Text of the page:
Is it everything I want? No. Could it be better? In my opinion, yes. But it's backup and support, and I think, why not promote you? Why not share it on social media? Why not send it to your students individually and say, we've got your test coming up in four months. Have a flick through this, and that kind of stuff. Use it to your advantage. And if you don't want to use it, it's completely fine. That's not a negative, but it's there if you do, I said I wasn’t going to have a rant and I think I've just had one.
Chris: It's a very valid one. What they're Not Telling you, if you don't share it, then you're more likely to get a standards check.
Terry:. I think following the recent podcast I released with Graham O'Brien, I'm not sure how that affected my chances, but potentially, after this one they’ve increased again, who knows?
Chris: Don't criticize Loveday Rider in front of a room for a driving instructor, because I'm still waiting for the brown envelope to turn up. So, you're fine. You're behind me.
Terry: She keeps turning me down for the show. I would have liked to have her on at the Expo if she was my guess, but not to be. Whatever. Anyway, I've completely lost my trail of thought.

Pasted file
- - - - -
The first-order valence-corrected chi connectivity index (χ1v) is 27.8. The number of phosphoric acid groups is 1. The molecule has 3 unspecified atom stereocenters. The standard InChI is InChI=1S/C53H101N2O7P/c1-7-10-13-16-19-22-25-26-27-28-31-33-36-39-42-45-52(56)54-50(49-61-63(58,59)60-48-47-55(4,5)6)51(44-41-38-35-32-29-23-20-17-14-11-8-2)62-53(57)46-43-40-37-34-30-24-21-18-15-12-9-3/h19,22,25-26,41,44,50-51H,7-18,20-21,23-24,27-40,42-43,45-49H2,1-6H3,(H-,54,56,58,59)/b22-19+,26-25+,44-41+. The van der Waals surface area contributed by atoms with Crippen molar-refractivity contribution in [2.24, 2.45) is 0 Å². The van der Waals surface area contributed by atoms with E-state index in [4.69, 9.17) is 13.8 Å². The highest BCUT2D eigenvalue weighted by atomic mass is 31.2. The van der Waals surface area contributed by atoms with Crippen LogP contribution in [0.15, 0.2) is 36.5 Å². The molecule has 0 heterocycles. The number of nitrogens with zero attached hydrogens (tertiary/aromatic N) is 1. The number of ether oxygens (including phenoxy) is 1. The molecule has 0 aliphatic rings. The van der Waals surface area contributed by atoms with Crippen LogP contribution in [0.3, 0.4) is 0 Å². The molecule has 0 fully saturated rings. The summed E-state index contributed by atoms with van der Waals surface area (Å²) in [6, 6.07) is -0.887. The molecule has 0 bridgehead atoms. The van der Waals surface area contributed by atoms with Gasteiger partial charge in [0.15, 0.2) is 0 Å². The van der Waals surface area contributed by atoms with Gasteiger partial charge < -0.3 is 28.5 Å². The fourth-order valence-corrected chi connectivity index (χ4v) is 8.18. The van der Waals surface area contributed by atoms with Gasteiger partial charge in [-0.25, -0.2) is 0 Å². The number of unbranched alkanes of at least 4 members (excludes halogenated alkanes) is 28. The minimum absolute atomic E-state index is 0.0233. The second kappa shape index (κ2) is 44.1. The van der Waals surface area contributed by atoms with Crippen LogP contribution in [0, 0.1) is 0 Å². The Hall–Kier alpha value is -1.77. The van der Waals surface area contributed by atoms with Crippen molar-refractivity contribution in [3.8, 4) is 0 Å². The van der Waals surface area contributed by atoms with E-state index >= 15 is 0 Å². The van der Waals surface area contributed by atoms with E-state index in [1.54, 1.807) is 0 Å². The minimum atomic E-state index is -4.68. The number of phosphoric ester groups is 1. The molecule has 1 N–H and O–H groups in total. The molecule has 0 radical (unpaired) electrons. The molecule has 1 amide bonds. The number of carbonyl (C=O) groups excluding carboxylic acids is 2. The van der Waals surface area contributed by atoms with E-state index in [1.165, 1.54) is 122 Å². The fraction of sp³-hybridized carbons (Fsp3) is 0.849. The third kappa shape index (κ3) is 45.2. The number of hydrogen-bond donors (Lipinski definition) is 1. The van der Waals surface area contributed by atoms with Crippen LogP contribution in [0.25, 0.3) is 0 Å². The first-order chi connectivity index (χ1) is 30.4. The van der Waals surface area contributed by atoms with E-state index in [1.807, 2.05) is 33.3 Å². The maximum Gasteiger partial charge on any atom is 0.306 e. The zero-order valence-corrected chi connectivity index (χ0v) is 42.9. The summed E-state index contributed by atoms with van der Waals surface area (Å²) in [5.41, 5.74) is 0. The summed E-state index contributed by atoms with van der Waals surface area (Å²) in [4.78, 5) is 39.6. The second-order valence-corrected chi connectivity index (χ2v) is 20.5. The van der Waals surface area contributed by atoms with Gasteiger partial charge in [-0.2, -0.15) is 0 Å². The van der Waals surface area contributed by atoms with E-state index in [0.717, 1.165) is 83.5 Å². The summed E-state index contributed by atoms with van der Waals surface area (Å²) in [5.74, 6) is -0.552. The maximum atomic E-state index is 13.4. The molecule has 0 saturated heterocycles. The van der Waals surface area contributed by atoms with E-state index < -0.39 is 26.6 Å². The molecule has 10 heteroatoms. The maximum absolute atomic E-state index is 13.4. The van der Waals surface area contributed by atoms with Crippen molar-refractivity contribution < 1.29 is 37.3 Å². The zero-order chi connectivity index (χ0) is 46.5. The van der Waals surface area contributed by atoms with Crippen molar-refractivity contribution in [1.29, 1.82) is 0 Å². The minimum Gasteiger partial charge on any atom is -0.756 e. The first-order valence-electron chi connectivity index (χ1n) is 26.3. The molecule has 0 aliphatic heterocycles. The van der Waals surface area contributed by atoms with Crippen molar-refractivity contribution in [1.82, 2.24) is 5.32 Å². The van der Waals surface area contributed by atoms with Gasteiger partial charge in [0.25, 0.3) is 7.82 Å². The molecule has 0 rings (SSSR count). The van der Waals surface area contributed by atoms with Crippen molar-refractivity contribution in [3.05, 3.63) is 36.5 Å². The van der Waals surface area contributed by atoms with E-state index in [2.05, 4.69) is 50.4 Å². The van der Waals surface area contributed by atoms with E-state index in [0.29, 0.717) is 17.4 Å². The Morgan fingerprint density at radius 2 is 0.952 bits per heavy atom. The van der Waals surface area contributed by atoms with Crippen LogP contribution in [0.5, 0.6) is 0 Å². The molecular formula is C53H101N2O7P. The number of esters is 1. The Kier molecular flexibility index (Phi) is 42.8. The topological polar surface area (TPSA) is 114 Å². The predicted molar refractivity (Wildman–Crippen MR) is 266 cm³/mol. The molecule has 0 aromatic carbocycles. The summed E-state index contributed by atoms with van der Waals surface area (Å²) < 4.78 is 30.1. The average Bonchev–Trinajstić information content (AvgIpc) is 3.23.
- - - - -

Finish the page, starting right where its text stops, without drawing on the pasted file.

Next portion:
Terry: Anything else on the Ready to Pass campaign?
Terry: It does amuse me. I've got on my screen and I keep pointing to it, which you can't see. I keep pointing to it. All right, so we've been going for another hour already. It doesn't feel it. But let's speak a little bit about the way the DVSA promotes. I kind of touched on it then. They're asking us for help and that's what they're doing. They did specifically ask Adi's to share this ready to pass campaign. They're asking us for help. I think that they're trying to bridge that gap a little bit between ADI’s, PDIs and the DVSA. I don't think the gap is as wide as sorry, I don't think they realize how wide that gap is between ADIs and the DVSA. I still think that's a bridge. It a little bit by asking for help, by providing some of this stuff in the way they have. They didn't have to put on there. You're driving instructor says you're ready. I'll go back to that. But I also think they're doing the rounds on the podcasting.
Now, I'll say this, I kind of got in touch with the department well, I got in touch with Loveday rider asking her to come on the show and she politely declined, but put me in touch with their media department and we've been in back and forth for a while and eventually they put me in touch with Graham O'Brien who came and did the show. Now, Graham also did Dipod, as I mentioned before, so they're actually being really open and we'll kind of maybe get a little bit more specific about the podcast in a second. But I liked how honest and open he was on both shows and I like the fact that they're doing it because they haven't previously, really they'll go out and do the seminars and the shows and yes, I suppose it could be recorded, but it's not for public viewing, almost, if that makes sense.